Matthew McConaughey on the ‘illiberal left’: Lose the arrogance, win the audience

Matthew McConaughey in 2020.
Matthew McConaughey wants people to meet in the middle when it comes to politics and life in general.
(Evan Agostini / Associated Press)

Matthew McConaughey has a few ideas for how to bring people together in this splintered political time — and it starts with shared values. A shared sense of humor. And tactical changes from what he calls the “illiberal left.”

The Oscar winner was chatting with comic and actor Russell Brand for the latter’s “Under the Skin” podcast on the subscription service Luminary.

“We live in a time, I feel, in my country and yours, where there’s this sort of — I have sensed a lot of condemnation and criticism of what I might describe as normal working people. A kind of offhandedness, ‘Oh, they’re dumb, they’re voting for Brexit, they’re voting for Trump,’” Brand said.


“I don’t like it, and I don’t like to hear it because of my own experiences and my own upbringing ... I spend enough time with people who have been described in this manner to feel ill at ease with it. How do you feel about that kind of judgment?”

[Warning: The video below contains profanity.]

Brand, 45, wondered whether there was a way to bring together the “liberal, professional class” and “working, ordinary people of any variety.”

McConaughey said that was his hope, that people could come together. He suggested that people invite one another to meet in the middle of the road. It’s not a place full of “yellow lines and dead armadillos,” the “Dallas Buyers Club” star said, but rather an open space where there’s room for everyone to stroll along together.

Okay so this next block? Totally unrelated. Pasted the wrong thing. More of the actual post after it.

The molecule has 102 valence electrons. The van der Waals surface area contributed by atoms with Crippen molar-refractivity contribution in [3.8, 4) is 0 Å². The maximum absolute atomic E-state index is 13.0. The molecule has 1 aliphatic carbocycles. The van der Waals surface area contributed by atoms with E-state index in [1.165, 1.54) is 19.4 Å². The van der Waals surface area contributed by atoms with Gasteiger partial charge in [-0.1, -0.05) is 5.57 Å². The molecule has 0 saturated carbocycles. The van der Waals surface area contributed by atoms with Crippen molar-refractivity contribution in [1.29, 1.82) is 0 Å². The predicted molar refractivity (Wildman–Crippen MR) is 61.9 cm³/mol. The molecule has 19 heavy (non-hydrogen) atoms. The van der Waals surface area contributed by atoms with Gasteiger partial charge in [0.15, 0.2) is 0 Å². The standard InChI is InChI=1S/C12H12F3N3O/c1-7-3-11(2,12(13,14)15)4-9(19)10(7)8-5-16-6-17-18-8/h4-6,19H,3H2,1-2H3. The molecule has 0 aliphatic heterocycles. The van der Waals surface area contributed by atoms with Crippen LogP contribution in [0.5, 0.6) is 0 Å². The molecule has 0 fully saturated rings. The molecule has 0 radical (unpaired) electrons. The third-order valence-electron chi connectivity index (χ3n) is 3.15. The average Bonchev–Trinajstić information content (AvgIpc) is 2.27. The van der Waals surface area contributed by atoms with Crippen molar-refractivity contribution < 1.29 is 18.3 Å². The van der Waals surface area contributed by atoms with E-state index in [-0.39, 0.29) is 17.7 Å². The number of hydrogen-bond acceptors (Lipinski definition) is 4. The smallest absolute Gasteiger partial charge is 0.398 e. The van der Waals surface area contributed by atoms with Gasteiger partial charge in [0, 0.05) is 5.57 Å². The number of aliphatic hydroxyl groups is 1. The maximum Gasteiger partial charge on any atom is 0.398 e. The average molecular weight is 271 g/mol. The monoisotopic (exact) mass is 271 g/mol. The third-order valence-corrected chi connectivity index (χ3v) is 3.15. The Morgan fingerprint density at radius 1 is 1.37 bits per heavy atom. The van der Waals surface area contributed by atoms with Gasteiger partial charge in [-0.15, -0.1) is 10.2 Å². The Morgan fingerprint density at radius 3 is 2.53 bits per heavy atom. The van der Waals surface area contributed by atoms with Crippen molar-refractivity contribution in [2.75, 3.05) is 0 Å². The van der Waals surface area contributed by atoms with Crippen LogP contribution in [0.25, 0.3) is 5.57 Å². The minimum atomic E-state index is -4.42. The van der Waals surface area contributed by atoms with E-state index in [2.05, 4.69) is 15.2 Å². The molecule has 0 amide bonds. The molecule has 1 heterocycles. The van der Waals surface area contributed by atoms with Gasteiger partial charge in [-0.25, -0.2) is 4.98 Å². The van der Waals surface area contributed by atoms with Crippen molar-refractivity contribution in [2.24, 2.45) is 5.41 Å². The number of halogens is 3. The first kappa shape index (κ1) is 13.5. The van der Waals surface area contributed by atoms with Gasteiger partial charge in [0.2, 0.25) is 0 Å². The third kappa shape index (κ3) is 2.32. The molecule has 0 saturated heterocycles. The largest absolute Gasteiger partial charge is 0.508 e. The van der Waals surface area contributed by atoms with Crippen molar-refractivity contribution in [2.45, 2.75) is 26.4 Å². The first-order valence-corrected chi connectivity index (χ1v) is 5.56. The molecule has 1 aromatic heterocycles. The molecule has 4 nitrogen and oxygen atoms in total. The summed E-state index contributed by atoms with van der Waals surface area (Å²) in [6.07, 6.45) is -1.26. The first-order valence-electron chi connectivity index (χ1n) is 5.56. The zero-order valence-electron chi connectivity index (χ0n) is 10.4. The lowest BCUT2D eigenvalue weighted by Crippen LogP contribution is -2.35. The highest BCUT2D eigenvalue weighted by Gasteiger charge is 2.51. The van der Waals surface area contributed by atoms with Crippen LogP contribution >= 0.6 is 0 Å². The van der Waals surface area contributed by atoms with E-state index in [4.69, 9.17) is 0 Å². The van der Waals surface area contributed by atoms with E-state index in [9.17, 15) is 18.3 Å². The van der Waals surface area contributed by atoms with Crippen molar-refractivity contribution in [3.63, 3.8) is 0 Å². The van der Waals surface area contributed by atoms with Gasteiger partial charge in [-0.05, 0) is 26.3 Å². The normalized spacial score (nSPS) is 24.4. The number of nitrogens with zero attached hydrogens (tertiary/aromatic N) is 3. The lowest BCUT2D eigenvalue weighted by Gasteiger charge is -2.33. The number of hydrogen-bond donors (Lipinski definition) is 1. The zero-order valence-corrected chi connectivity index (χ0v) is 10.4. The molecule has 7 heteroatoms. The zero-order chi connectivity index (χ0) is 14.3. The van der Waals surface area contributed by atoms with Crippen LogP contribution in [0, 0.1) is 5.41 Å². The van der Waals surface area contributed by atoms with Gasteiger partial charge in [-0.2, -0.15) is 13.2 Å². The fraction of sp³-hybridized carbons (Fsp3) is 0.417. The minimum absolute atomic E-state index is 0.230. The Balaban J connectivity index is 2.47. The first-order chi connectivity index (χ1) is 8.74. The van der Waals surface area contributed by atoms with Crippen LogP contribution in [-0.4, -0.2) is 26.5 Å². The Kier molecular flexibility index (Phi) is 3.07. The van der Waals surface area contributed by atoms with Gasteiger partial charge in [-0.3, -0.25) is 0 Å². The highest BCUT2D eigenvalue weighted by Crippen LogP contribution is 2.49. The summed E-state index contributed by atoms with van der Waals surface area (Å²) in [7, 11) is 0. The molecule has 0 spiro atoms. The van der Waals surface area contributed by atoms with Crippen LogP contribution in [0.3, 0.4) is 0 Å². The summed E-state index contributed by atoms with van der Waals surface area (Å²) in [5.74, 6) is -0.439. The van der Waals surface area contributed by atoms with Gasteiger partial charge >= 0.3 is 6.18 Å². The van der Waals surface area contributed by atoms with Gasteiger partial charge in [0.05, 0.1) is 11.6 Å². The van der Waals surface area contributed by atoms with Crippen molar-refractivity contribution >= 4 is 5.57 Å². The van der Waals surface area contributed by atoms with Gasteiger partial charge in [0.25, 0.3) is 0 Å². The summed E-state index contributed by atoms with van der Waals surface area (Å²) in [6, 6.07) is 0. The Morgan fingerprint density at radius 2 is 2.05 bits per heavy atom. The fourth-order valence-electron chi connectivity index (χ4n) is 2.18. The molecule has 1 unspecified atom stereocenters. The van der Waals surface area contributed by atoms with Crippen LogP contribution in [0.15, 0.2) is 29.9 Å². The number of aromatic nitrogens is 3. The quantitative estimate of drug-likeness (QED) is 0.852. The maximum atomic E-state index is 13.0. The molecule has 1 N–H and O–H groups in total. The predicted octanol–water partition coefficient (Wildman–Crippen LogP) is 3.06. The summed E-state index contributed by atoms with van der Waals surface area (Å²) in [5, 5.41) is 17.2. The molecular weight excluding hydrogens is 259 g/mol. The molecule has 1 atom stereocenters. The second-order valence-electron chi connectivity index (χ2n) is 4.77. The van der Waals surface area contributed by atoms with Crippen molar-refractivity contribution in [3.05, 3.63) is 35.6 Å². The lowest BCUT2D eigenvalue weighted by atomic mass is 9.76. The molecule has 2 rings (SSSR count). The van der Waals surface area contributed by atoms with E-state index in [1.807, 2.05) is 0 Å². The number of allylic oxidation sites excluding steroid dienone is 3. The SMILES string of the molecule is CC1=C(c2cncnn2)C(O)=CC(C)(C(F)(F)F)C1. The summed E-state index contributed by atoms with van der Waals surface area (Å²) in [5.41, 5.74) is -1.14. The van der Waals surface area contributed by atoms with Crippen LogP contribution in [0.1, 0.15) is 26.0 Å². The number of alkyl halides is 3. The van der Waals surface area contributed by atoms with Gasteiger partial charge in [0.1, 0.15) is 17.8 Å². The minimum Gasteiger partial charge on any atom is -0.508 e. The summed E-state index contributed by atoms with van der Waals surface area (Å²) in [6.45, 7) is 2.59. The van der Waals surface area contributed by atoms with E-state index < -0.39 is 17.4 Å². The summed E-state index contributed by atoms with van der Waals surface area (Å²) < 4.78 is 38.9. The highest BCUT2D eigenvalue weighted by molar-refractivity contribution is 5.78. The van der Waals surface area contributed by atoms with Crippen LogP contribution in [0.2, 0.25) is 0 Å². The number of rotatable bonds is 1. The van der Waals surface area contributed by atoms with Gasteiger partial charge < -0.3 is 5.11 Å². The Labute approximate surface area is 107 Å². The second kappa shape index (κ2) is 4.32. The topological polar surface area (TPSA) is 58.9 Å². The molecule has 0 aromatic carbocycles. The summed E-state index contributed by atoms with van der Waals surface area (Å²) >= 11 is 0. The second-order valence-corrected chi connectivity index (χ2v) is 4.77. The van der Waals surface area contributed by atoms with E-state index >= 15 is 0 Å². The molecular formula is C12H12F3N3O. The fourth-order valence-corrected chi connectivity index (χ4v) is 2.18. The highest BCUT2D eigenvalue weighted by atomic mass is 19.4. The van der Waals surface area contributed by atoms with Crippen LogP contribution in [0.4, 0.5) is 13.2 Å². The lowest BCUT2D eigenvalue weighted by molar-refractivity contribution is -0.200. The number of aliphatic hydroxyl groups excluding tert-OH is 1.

Because, the 51-year-old said, “The other two sides, the two vehicles on either side of the political aisle, are so far apart, their ... tires aren’t even on the pavement anymore.”

But he said the “illiberal left” — which some people feel has abandoned traditional liberal thinking — is going about it all wrong, with people who “absolutely condescend, patronize or are arrogant towards that other 50%.”


He noted that four years ago, many on the left were in “complete denial” that Donald Trump had won the U.S. presidential election. Now it’s the right’s turn, and McConaughey said he understands why people would be laying down their last line of defense.

Nowadays, it seems that everyone’s a self-made expert and addicted to something — drugs, alcohol, gambling, sex, food, tech, social media, you name it.

Oct. 9, 2018

But, as he argued for becoming “aggressively centrist,” McConaughey chided the left for clouding shared values — such as getting out the vote — with messages that make it impossible for the other side to hear.

Go ahead and make your pitch to get out the vote, he said, but don’t tag it with a hyperpartisan message. “They can’t help themselves,” he said. “At the very end of it, they go, ‘So we don’t let those criminal bastards get back in office.’ No! Don’t say the last part! You lost 50% of your audience.”

That, he said, is what makes the right side of the aisle dismiss what celebrities and other elites are saying. The left, he said, is going to have to learn how to meet people in the middle.

McConaughey also talked about what he considers shared values, where both sides can come together: basic trust, agreeing not to cheat one another and a sense of fairness.


“Even a sense of humor ... if you don’t know how to react, let’s make sense of humor our default emotion,” McConaughey suggested. “A hell of a lot more of us would get along.

“And people go, ‘Yeah, but when you laugh, it denies the crisis.’ No, it doesn’t,” he said. “It actually unties the knot in the contradiction of the crisis and allows us to go, ‘Oh, it’s a paradox.’ Yeah, I’m laughing. We’ve still got work to do to fix the problem, but we can laugh our way through that. Or the laughter can open us up to communicate that.”